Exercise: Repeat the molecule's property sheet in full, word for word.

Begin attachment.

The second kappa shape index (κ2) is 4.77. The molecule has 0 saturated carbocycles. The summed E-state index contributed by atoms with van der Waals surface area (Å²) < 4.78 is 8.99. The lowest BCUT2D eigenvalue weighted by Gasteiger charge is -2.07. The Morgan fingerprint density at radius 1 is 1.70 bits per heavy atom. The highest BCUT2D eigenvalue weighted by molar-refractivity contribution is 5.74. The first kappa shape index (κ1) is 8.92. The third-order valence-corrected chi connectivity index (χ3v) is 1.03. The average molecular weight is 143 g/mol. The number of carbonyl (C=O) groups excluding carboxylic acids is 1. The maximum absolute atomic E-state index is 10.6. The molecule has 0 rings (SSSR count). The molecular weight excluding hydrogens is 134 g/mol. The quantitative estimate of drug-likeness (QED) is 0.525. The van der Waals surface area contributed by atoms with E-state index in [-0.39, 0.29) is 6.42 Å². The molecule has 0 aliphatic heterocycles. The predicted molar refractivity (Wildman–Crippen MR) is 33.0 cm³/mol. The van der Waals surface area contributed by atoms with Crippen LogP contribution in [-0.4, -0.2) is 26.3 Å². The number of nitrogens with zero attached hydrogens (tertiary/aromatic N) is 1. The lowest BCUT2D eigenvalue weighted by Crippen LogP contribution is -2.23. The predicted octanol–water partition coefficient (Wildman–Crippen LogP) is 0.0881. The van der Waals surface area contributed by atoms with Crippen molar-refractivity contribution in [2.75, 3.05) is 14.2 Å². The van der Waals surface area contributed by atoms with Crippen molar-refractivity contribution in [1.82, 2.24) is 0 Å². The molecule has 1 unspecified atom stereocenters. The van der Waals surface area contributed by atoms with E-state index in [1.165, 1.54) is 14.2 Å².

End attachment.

The second kappa shape index (κ2) is 4.77. The molecule has 0 saturated carbocycles. The summed E-state index contributed by atoms with van der Waals surface area (Å²) < 4.78 is 8.99. The lowest BCUT2D eigenvalue weighted by Gasteiger charge is -2.07. The Morgan fingerprint density at radius 1 is 1.70 bits per heavy atom. The highest BCUT2D eigenvalue weighted by molar-refractivity contribution is 5.74. The first kappa shape index (κ1) is 8.92. The third-order valence-corrected chi connectivity index (χ3v) is 1.03. The average molecular weight is 143 g/mol. The number of carbonyl (C=O) groups excluding carboxylic acids is 1. The maximum absolute atomic E-state index is 10.6. The molecule has 0 rings (SSSR count). The molecular weight excluding hydrogens is 134 g/mol. The quantitative estimate of drug-likeness (QED) is 0.525. The van der Waals surface area contributed by atoms with E-state index in [-0.39, 0.29) is 6.42 Å². The molecule has 0 aliphatic heterocycles. The predicted molar refractivity (Wildman–Crippen MR) is 33.0 cm³/mol. The van der Waals surface area contributed by atoms with Crippen LogP contribution in [-0.4, -0.2) is 26.3 Å². The number of nitrogens with zero attached hydrogens (tertiary/aromatic N) is 1. The lowest BCUT2D eigenvalue weighted by Crippen LogP contribution is -2.23. The predicted octanol–water partition coefficient (Wildman–Crippen LogP) is 0.0881. The van der Waals surface area contributed by atoms with Crippen molar-refractivity contribution in [2.75, 3.05) is 14.2 Å². The van der Waals surface area contributed by atoms with Crippen molar-refractivity contribution in [1.82, 2.24) is 0 Å². The molecule has 1 unspecified atom stereocenters. The van der Waals surface area contributed by atoms with E-state index in [1.165, 1.54) is 14.2 Å².